Astoria

Railroad Station: 20th St. and Waterfront for Spokane, Portland & Seattle Rail
way.

Bus Station: 614 Duane St. for Spokane, Portland & Seattle Transportation Co.;
irth St. and Waterfront for Oregon Motor Stages.

Airport: 3 m. SW. on US roi, bus fare 15c, taxi $1.50; no scheduled service.
City Busses: Fare 10c.
Taxis: Basic fare 25c.

Piers: River steamers, foot of nth St., weekly trips to Portland; ocean steamers,
Port Terminals, Portway off Taylor Ave. (consult travel agencies or classified
telephone directory for ocean travel).

Accommodations: Five hotels; numerous auto camps.

Information Service: Chamber of Commerce, 14th and Exchange Sts.

Radio Station: KAST (1370 kc).
Motion Picture Houses: Two.

Athletics: Gyro Field, Exchange St. between 18th and 21st Sts.
Tennis: Y.M.C.A. courts, 12th and Exchange Sts.

Swimming: Ocean beaches: Clatsop Beach (25 miles long), 9 m. SW. on US 101
at Skipanon, 18 m. SW. at Gearhart, 20 m. SW. at Seaside; Cannon Beach,
30 ra. SW. on US 101 and unnumbered road. River beaches: Numerous on lower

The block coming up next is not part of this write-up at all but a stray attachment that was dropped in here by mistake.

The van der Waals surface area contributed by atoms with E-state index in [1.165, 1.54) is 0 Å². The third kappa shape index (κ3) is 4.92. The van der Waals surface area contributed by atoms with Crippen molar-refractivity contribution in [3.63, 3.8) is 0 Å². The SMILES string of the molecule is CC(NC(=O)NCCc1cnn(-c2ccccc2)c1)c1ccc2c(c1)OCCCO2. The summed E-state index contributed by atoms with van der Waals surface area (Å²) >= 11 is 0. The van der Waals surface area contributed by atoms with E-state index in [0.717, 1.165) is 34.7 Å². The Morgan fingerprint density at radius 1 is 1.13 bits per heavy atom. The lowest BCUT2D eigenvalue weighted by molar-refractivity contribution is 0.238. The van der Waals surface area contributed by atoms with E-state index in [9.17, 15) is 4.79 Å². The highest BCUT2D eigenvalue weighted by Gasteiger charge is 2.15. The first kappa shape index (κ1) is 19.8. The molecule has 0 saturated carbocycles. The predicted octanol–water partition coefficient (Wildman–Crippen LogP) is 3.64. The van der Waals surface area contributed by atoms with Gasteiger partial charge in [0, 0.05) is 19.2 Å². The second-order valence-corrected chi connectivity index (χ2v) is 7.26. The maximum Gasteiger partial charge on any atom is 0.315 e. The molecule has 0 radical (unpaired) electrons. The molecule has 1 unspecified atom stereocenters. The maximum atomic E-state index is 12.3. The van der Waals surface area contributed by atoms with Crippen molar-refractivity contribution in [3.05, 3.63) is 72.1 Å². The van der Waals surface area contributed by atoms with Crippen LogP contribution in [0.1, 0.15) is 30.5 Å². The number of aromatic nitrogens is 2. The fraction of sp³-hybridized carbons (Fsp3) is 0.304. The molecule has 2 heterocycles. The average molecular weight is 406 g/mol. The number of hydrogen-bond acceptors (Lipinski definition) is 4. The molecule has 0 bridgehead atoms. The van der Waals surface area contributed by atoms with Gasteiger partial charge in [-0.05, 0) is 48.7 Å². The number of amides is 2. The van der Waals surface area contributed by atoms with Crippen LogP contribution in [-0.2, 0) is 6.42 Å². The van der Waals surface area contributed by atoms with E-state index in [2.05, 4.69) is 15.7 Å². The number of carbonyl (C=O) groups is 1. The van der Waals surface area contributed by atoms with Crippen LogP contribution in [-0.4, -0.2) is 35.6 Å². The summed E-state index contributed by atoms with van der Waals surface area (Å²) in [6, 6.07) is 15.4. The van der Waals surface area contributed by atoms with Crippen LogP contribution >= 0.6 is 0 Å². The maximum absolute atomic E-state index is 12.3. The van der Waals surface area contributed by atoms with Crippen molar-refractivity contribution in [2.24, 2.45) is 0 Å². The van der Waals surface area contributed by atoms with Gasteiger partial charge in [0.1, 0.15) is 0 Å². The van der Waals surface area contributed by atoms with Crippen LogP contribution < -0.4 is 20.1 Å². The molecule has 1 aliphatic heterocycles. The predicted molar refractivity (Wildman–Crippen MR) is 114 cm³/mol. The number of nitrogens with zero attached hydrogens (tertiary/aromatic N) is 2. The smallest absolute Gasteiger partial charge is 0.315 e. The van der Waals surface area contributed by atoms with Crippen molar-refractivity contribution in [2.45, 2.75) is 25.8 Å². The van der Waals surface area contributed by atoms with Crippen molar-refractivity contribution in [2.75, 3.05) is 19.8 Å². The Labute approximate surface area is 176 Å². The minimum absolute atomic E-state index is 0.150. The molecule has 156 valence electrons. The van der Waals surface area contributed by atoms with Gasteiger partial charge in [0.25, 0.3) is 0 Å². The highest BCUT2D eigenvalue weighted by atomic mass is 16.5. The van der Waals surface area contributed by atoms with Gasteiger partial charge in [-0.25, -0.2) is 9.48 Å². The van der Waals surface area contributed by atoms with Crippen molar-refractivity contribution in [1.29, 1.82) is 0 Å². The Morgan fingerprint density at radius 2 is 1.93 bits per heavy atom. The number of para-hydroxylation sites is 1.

Columbia River, along US 30 and US 101; beaches vary with level of river;
inquire locally.

Golf: Astoria Golf and Country Club, 8 m. SW. just off US 101, 18 holes;
greens fee $1.

Annual Events: Astoria Regatta, four days prior to Labor Day.

ASTORIA (12 alt., 10,349 pop.), named for John Jacob Astor, is
the seat of Clatsop County and the site of the first permanent settle-
ment in the Oregon country. Because of its commerce and industry and
its position at the mouth of the Columbia River, Astoria has grown
from a palisaded trading post to an important port. Flour mills, saw-
mills, salmon canneries, and grain elevators line the course of the river,
and fishing boats and fleets of ocean-going vessels dock at the long
wharves.

Sprawling waterfront warehouses and docks, orderly rows of busi-
ness blocks along a narrow beach, steep declivities where houses are
niched into yellow clay banks, terraced hillsides where substantial resi-
dences rise one above the other, and the timbered crests of Coxcomb
Hill where the Astor Monument points toward the sky are individual
bits of Astoria's pattern but by a whim of nature in fashioning the
headland upon which the town is built no general view is possible except
from the Columbia River. Yet even this vantage point cannot reveal the
caprice that completely eliminated Thirteenth Street from the city plan,